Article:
I Feel Pretty! Oh, So Pretty! I Feel Pretty & Witty & Bright!

I Feel Pretty! Oh, So Pretty! I Feel Pretty & Witty & Bright!

Detroit Local Case Study #6

I don't know Rachel Lutz, indie retail queen of The Peacock Room and Frida fame, personally, but I admire her. I am also grateful to her for carrying quirky, trendy, cute dresses that fit (Some even have pockets! And, many don't require a rubber tree farm worth of spandex undergarmentry!). I admire her because she is a small business owner who markets with intention. Recently, I had occasion to study her media coverage and, in doing so, I found clear evidence of a messaging strategy. Consider this press coverage of the Peacock Room's expansion into the Fisher Building. In it you will see her branding and easily identify her key messages:

1. Branding is brilliantly reinforced by the event itself, "arriving in vintage dresses via a fleet of classic luxury cars." The lead photo is perfect. Additionally, it's masterful (and a fantastic opportunity) to align The Peacock Room brand with the old school glamor of the Fisher Building. It feels just right.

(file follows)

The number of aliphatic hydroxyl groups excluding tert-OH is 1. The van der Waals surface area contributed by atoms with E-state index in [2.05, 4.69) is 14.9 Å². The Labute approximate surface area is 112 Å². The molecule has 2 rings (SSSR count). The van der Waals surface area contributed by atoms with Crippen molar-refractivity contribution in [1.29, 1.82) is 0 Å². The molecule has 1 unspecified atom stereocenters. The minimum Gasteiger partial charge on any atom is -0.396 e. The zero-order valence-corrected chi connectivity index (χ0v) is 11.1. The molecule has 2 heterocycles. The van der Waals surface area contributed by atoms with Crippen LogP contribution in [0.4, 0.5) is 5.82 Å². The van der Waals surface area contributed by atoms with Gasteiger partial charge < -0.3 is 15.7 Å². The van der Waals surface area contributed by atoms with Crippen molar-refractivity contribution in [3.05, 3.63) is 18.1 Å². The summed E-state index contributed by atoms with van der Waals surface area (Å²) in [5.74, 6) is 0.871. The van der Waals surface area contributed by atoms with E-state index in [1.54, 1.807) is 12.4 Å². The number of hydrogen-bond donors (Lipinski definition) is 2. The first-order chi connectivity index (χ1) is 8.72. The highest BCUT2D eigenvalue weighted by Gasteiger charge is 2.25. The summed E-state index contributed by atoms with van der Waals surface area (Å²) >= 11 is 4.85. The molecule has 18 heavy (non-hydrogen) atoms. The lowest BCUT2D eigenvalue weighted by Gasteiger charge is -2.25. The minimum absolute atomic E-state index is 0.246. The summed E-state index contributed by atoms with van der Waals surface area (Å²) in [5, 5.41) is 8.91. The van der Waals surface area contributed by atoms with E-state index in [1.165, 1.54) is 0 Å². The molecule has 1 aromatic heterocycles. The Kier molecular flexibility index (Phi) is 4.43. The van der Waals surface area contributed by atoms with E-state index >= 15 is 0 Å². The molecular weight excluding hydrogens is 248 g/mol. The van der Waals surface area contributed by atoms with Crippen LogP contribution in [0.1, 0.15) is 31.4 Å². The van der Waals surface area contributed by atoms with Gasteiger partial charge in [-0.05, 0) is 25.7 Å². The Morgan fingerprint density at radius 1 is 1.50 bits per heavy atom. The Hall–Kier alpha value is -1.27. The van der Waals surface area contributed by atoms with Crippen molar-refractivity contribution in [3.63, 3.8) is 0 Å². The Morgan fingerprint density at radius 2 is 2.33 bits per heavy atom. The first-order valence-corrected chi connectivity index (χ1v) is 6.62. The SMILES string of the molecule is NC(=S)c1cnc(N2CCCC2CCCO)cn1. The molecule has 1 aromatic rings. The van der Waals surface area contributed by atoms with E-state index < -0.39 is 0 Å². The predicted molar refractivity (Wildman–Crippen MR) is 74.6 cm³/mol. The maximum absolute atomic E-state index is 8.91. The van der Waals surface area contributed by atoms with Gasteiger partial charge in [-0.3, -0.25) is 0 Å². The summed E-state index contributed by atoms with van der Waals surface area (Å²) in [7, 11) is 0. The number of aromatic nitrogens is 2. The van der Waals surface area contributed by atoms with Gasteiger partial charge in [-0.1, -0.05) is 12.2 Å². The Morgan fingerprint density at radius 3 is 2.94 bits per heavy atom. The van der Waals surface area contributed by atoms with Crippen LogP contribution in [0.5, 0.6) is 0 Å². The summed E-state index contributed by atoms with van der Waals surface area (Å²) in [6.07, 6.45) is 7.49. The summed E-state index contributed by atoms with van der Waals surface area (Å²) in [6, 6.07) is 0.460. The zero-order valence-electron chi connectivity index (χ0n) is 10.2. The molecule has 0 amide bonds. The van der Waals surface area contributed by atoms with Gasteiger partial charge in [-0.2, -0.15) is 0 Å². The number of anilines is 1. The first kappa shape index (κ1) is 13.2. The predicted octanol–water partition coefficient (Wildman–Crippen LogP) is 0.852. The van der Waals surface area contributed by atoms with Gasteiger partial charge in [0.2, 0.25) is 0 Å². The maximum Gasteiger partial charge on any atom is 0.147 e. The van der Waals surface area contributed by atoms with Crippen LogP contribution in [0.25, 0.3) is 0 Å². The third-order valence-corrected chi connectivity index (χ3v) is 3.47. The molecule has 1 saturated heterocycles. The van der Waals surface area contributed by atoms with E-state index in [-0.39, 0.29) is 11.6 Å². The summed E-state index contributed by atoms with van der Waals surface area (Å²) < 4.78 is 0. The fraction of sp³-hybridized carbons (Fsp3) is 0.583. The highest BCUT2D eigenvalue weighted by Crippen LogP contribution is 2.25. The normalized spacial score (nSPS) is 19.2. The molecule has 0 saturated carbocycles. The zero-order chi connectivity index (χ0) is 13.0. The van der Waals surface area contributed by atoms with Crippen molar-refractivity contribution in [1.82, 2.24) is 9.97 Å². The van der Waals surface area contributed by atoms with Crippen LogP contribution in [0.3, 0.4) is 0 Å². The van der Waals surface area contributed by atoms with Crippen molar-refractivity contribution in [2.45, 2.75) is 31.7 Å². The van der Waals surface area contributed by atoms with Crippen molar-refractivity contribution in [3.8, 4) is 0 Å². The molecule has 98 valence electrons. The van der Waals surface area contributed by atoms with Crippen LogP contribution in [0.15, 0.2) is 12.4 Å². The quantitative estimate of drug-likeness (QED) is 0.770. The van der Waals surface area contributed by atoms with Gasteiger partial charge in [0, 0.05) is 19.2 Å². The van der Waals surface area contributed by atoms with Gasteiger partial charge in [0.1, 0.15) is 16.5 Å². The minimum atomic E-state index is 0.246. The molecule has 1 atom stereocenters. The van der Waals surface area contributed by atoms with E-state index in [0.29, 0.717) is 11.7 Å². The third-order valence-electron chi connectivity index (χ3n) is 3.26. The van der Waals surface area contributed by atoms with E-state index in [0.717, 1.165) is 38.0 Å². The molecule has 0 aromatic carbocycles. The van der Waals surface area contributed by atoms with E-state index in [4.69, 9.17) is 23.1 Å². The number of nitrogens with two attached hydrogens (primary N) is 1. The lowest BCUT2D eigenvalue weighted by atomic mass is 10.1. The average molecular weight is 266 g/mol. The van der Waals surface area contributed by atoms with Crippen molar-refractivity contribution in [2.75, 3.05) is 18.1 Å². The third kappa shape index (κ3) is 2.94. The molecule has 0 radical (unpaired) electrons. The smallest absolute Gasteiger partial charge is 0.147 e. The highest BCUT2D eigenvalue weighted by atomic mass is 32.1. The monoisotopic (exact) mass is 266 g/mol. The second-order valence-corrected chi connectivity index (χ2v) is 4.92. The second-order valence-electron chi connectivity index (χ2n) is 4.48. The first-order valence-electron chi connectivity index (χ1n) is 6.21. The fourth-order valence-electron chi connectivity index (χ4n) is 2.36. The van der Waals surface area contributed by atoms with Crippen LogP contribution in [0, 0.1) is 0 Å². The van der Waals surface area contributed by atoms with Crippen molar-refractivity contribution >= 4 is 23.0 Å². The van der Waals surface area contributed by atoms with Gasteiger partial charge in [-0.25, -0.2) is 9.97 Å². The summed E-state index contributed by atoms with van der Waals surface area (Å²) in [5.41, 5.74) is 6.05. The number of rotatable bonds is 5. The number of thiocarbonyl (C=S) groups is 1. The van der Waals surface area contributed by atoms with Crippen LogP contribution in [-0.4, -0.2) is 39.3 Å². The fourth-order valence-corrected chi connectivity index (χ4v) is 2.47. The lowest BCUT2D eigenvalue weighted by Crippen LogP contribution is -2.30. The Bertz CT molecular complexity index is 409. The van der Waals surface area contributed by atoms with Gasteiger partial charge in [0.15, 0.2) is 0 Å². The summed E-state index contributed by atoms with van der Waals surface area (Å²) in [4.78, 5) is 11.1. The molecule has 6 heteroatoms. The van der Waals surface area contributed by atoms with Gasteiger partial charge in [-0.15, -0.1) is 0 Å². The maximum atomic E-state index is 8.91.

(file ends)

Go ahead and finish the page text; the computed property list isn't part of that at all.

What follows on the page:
2. Key message: destination shopping is coming back to New Center. All retail boats rise with this tide. I appreciate the generosity of this messaging, from which other area retailers can benefit. Clustering entertainment, shopping, and eating is critical to attracting additional disposable dollars to the City.

3. Key message: "This is an urban planning move in addition to a retail move, with the goal to push traffic from Midtown toward the neighborhoods." Here, she's taking a clear position on the importance of neighborhoods to Detroit's revitalization--a hot topic at the center of local economic development conversations.

4. Reflecting local and national trends: Lutz has credited the success of her Frida boutique expansion with the increase in traffic brought by the QLine. And, in this article, she references the national discussion concerning the impact of Amazon on retail's demise.

Brand building requires consistency of message. Consistency of message requires discipline in developing a messaging strategy that reflects an understanding of your community, your industry, and your brand position. If you're a brand looking to develop your message, Rachel Lutz is a fantastic local case to study. In fact, she's speaking tonight at the Urban Consulate if you'd like to hear from her yourself. 

If you'd like a little marketing encouragement, consider scheduling a call. I'd love to hear from you.

(Since posting, I've had occasion to not only meet Rachel, but also work with her and hear her speak. Now that I've gotten to know her, I admire her even more.)

The Journey To Your Why

The Journey To Your Why

Move Over Mr. Wonka

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